Victorian London - Publications - Social Investigation/Journalism - The Business of Pleasure, by Edmund Yates, 1879 - Chapter 26 - The Dirty Derby

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CHAPTER XXVI.

THE DIRTY DERBY.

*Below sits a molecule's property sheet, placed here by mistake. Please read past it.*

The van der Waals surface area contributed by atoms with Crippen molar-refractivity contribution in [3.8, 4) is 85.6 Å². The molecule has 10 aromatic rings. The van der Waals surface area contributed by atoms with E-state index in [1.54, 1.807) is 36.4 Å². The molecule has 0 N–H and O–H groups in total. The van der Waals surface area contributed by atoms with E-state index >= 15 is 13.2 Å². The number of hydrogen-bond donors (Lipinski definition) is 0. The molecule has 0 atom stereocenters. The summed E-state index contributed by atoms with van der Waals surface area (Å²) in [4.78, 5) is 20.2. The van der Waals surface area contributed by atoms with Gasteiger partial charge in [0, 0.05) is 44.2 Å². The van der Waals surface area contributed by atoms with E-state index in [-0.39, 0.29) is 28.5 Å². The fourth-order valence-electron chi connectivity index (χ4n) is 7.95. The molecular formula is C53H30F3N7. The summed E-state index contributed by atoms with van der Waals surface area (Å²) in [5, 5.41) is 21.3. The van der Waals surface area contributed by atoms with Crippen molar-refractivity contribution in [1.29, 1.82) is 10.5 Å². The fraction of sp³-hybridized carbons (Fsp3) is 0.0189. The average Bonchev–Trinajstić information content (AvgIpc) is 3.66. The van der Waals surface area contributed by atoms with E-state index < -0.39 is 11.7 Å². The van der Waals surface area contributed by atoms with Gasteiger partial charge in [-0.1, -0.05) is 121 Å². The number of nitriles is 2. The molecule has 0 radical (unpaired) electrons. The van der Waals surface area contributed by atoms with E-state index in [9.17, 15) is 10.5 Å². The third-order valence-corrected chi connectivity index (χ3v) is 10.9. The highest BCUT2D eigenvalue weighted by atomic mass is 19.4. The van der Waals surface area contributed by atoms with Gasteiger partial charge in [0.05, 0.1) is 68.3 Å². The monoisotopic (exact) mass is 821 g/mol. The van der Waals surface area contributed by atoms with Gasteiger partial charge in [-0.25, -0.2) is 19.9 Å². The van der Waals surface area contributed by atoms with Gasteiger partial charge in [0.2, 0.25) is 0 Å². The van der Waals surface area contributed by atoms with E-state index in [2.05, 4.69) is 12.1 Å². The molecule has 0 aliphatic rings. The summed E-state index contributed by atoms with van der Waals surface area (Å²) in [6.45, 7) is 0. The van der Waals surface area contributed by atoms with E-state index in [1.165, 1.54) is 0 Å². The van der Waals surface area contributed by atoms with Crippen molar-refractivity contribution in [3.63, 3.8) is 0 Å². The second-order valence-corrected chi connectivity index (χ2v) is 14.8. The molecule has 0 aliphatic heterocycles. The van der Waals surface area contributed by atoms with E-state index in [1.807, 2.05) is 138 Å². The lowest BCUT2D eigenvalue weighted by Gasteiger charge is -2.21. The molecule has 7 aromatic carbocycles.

WHEN I think that this is written with unshackled hands in a pleasant library instead of a padded cell, that I am as much in possession of my senses as I ever was, and that I acted under no constraint or obligation - I feel that the world will be naturally incredulous when I record the fact that I went to the last Derby. I blush as I make the statement; but if I had not gone, what could I have done with O'Hone, who had come over from Ballyblether expressly for the event, who had been my very pleasant guest for the three previous days, and who would have been grievously disappointed had he not put in an appearance on the Downs? For O'Hone is decidedly horsey. From the crown of his bell-shaped hat to the soles of his natty boots, taking in his cutaway coat, his long waistcoat, and his tight trousers, there is about him that singular flavour, compounded of stables, starting-bells, posts and rails, trodden grass, metallic memorandum-books, and lobster-salad, which always clings to those gentry whom the press organs are pleased to describe as "patrons of the turf." Since O'Hone has been with me, the stout cob whose services I retain for sanitary purposes, and who is wont to jolt me up the breezy heights of Hampstead or through the green lanes of Willesden, has been devoted to my friend, has undergone [-272-] an entirely new phase of existence, has learnt to curvet and dance, and has passed a considerable portion of each day in airing himself and his rider in the fashionable Row. For I find it characteristic of all my visitors from the country, that while they are in town not merely should they see, but also that they should be seen ; there is generally some friend from their country town staying in London at the same time, to whom they like to exhibit themselves to the best advantage, and there is always the local member of parliament, who is called upon and catechised, and whose life, from what I can make out, must be a weary one indeed.